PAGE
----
The gardens on the southern side of the property evolved as the southern wing of the original adobe house was expanded, with the Olmsted Brothers responsible for most of the landscape planning including, below the graded drive, the Cutting Garden, Cypress Steps, Oleander Walk, Rose Garden, Olive Patio, and the Old Seventh Street Drive. Also on the south side are the Geranium Walk and Rose Gazebo, both the work of landscape designers Florence Yoch and Lucile Council of Pasadena. Today the Cutting Garden is a colorful four-square flower garden with potted plants along the wall. The symmetrical walks are of brick while the garden is enclosed by short stucco walls, here topped with a wooden fence. The Oleander Walk has been replanted with smaller trees that form an allée with its end accentuated by the Cypress Garden, which has grown to maturity as an intimate space with a small centrally-placed sculpture. Short white stucco walls contrast with the dark green cypresses.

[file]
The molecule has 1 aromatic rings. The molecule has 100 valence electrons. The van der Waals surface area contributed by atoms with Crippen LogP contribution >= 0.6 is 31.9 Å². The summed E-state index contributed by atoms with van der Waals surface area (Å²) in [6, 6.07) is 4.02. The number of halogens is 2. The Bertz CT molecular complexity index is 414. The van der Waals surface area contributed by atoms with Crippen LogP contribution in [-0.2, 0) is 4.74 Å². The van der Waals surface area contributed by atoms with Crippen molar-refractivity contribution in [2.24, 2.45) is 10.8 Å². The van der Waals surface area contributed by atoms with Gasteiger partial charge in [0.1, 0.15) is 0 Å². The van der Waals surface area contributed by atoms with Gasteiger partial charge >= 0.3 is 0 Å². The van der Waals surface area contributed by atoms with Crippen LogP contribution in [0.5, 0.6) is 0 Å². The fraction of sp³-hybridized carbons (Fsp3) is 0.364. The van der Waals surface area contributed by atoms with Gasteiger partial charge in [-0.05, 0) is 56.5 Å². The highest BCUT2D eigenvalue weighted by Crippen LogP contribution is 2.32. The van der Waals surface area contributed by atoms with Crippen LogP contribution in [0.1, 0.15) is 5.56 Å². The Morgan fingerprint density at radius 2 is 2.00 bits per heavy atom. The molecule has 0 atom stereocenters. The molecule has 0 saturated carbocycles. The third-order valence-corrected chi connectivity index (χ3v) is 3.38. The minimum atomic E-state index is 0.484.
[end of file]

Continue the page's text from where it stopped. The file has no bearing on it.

The Back Patio was the ranch house’s informal entrance, the one most used by family and friends. It faces the west driveway and the outbuildings that were part of the working ranch. When the Tank House at the west end of the south wing was demolished, the Olmsted Brothers designed a secluded, walled garden in its place. Entered from either the Back Patio or the South Lawn, this small and intimate play area or “secret garden” served Florence Bixby as a physical and spiritual retreat. Today the Secret Garden has been rehabilitated with plants and furniture. The ground is paved with irregular stone that gives it an informal character and the space is further elaborated with the potted plants and a large vine.

The remaining historic trees on the property offer the clearest evidence of two generations of garden development. Rows of pepper trees and the two majestic fig trees mark Susan Bixby’s influence, while the huge Italian stone pine that towers over the northeast corner of the house was planted by Florence Bixby. In 1928 it was little more than a sapling. The line of Canary Island date palms that Fred Bixby planted in 1911 along the east drive are now a significant marker in the landscape.